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Vulnerable Docks, Hawaii’s Lifeline

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By Lowell L. Kalapa

Anybody who is a baby boomer or older who grew up in Hawaii can relate horror stories of empty supermarket shelves as shoppers hoarded everything from rice to toilet paper because Hawaii’s lifeline had been cut off by dock strikes.

But a whole couple of generations since the mid-1970’s have no idea what it was like to be cut off from the mainland from where most of Hawaii’s food and other essentials arrive. After the last major dock tie-up, one bank economist wrote a telling brochure on what it means to have Hawaii’s docks closed down, calling Hawaii “the most vulnerable state in the nation.” That piece was an attempt to get federal legislation adopted to prevent the dock workers from shutting down the state and stranding the population of Hawaii.

While Congress did not pass any legislation to prevent the docks from being closed down, it appears that there has been relative peace on the waterfront. However, that does not mean residents should remain complacent about Hawaii’s shipping lifeline as its continued viability is crucial not only to consumers in Hawaii but also to the state’s economy. Without a way to get goods in or out of Hawaii, economic activity would come to a standstill.

So why the concern now with relatively few labor disruptions in recent years? Apparently with the redevelopment of Kakaako in Honolulu, the land adjacent to Honolulu Harbor has caught the eye of developers who see this area of Honolulu as the next golden goose. Read: “Money is to be made” in this redevelopment. The development encroaches on Piers 1 and 2 of Honolulu Harbor.

The problem is that the harbor space in Honolulu, as well as on the Neighbor Islands, is very limited. In fact, recent reports noted that there are times in Honolulu Harbor when passenger ships compete with freighters and that freighters have had to pull out of docking areas so passenger ships could unload their human cargo. Even the storage areas around the docks are finite making the loading and unloading of cargo inefficient, if not down right dangerous.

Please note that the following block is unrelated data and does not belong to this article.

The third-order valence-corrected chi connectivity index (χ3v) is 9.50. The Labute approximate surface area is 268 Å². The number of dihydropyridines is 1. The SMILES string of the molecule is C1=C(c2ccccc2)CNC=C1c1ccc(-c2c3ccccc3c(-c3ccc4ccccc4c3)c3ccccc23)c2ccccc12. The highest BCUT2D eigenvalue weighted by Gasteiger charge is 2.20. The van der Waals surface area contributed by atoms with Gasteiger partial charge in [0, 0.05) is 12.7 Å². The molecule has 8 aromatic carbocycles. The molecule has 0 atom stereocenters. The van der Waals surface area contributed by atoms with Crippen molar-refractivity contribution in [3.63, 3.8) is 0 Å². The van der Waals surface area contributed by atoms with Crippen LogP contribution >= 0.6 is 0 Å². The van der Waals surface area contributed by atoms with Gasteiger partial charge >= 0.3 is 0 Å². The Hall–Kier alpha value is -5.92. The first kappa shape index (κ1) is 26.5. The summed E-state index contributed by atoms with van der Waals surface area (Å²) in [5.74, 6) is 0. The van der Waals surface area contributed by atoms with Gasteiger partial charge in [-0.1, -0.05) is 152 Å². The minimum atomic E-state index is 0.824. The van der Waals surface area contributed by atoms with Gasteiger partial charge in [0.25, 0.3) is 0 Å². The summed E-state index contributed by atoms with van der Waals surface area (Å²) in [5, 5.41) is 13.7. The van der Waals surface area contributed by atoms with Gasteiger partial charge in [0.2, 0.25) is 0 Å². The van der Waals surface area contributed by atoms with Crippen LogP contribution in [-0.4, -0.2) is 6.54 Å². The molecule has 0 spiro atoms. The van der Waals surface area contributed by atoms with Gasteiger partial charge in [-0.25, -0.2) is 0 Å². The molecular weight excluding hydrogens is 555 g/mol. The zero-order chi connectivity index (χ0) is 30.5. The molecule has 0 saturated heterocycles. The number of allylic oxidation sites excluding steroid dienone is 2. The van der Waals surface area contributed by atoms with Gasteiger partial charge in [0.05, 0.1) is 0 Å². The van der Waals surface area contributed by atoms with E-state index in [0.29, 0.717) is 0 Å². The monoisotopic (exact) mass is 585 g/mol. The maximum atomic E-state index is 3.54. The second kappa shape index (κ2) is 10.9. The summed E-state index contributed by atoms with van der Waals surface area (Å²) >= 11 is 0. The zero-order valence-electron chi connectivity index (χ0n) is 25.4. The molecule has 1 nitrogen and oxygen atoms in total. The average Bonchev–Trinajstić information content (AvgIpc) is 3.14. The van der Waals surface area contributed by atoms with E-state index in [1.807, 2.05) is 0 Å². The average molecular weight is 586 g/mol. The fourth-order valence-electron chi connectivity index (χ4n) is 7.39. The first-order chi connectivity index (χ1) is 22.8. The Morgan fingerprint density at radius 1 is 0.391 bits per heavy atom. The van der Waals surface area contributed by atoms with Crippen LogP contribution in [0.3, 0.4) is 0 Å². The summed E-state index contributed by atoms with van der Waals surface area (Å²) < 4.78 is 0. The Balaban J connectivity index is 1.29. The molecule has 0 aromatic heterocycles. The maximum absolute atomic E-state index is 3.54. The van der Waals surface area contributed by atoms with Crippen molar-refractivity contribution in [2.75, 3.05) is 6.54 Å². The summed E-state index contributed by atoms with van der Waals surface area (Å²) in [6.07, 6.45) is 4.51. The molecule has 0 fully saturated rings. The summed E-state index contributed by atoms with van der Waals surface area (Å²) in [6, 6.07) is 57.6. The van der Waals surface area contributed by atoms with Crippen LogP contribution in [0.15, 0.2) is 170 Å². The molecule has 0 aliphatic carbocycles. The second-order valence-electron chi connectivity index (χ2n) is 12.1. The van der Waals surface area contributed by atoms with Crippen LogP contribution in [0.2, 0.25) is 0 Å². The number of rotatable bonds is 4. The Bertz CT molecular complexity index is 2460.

Even more inane was that the last administration decided that the fish auction was unsightly for the newly gentrified Kakaako and moved it into the middle of Honolulu harbor next to the old Kapalama Military reservation. What that did was basically take up precious docking and storage space in the middle of busy Honolulu harbor.

Inasmuch as the new fish auction house conceptually was designed as a tourist attraction, leaving it on the edge of Kewalo Basin would have been much more effective and would have kept the auction away from the commercial areas of Honolulu Harbor. Inasmuch as the harbor system is not only our supply lifeline but our economic lifeline too, state leaders need to recognize that the harbor system is important to Hawaii’s future. If goods cannot be efficiently moved in and out of the state, the inefficiency will sour our economic future. That inefficiency will only contribute to the high cost of living in Hawaii and will shave any kind of competitive edge Hawaii made goods have on the world market place.

The same goes for the Neighbor Island ports. As Hawaii’s economy grows, the importance of maintaining its shipping lifeline becomes more critical. Maintaining Hawaii’s harbors as working ports, as opposed to developing them for glitzy hotels or office buildings, should be of concern to all taxpayers and their elected officials.

To some degree the message seems to be getting through to lawmakers who just this past session passed an albeit flawed measure to transfer Piers 1 and 2 in Honolulu back to the department of transportation. While that measure was vetoed because it contained an incorrect description of the area to be transferred, it was a step in the right direction in restoring Hawaii’s harbors as working harbors.

Similarly on the Neighbor Islands, the advent of passenger ship arrivals will also compete with the working cargo ships that bring goods to the Neighbor Islands. While those passenger ship arrivals help to boost the economy of each Neighbor Island, those arrivals and use of the docks must be balanced with the needs of each island’s community. 

More importantly, policymakers and administrators need to recognize the importance of our state’s harbor system and how our state’s economy is intertwined with its docks.

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